Customer experience is nice, but what are you doing with the data you already have?
In 20 years, when I glide through your furniture store on a hoverboard that actually hovers, as the built-in virtual assistant recommends I lease a velvet three-piece suite using my annual furniture subscription, it won’t be the fact that your store hired a famous DJ for my enjoyment that gets me to sign. And it won’t even be the champagne that comes raining down from the rooftop every 15 minutes.
It’ll be the fact that the hoverboard assistant (we used to call them sales associates) remembered how much I admired those lovely velvet sofas two years earlier, but I worried my kids would damage them. The hoverboard assistant will also know that my kids now are off to college.
Back in today’s world, we’re seeing the onslaught of retailers posting profit warnings, poor sales results and lower traffic in physical stores. We’re seeing the effects of all that with companies like Target and Walmart closing. The seemingly unstoppable rise of Amazon has created an atmosphere in which retailers realize they need to change their approach, and fast.
Many are looking to develop new and engaging experiences for users and often turn to tech-driven experiential retail to do this in the face of online competition and the rising threat of Amazon. But the difference between a gimmick that may be good at generating PR or short-term sales and an experience that overhauls the customer journey in a truly innovative way is important to distinguish.
The role of the gimmick
The trend of retailers opening pop-ups, bringing in DJs to launch stores or products, hosting food events in-store – whatever can attract consumers to spend time in store and engage with the brand in their physical space – does have its merits. However, this approach needs to be strategic, to fit the brand and to provide long-term value.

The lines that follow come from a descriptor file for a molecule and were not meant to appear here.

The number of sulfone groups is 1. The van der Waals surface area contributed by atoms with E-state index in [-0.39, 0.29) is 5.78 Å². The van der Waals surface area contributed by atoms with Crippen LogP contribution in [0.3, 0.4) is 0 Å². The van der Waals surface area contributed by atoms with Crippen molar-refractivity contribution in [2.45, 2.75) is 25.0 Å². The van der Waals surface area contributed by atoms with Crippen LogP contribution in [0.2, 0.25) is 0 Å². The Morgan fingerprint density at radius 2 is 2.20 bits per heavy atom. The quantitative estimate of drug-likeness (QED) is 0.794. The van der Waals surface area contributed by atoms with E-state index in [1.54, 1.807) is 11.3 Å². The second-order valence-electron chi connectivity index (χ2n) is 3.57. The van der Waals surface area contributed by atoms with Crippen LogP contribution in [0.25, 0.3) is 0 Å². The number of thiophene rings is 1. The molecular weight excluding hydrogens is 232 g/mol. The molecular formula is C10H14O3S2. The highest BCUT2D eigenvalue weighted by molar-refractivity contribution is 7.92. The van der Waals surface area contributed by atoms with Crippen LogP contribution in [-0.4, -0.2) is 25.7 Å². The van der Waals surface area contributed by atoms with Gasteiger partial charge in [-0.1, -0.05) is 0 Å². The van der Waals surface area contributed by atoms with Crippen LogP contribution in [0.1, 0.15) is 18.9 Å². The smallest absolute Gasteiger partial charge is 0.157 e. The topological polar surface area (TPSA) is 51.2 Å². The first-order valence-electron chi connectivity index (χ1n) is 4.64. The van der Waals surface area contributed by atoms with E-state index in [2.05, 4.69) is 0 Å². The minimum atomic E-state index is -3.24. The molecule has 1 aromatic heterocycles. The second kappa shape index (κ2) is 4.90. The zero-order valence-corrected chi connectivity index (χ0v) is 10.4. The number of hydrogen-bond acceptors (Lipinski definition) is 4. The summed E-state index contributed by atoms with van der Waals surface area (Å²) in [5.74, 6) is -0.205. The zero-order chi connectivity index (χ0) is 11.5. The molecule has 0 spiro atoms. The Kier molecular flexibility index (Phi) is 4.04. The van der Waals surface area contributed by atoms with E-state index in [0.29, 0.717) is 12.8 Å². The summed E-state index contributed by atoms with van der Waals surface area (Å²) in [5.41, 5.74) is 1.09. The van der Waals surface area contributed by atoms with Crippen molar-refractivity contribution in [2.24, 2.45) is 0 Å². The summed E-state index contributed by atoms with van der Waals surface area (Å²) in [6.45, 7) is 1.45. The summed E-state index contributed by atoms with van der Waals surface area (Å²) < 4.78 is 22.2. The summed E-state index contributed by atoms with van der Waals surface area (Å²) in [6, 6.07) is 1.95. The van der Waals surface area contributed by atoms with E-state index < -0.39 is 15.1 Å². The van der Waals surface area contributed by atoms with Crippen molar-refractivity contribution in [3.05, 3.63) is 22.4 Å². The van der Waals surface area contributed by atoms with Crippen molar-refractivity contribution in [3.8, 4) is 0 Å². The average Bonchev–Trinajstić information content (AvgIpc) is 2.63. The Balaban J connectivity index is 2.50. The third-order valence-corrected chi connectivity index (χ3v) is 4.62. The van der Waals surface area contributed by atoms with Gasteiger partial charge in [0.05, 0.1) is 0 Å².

It needs to fit, essentially, into a wider plan that prioritizes the overall customer experience, not just the experience in the moment. From order to last-mile delivery, that overall customer experience encompasses the brand’s relationship with customers and, when done well, enriches their overall shopping experience and engenders loyalty.
Decking shoppers out in VR headsets like Macy’s and a few other furniture retailers are doing might get a customer through the door, and that’s no bad thing, but smart retailers are focusing on data and creating offline experiences that add up to a fantastic customer journey. These experiences draw on what a business already knows about the individual customer and feeds any in-store activity back into the customer profile.
For instance, a store that allows furniture shoppers to furnish their den or bedroom virtually and email the results back to themselves will always trump a DJ. Why? Because this both enhances the customer experience and allows for that data to help personalize their experience later.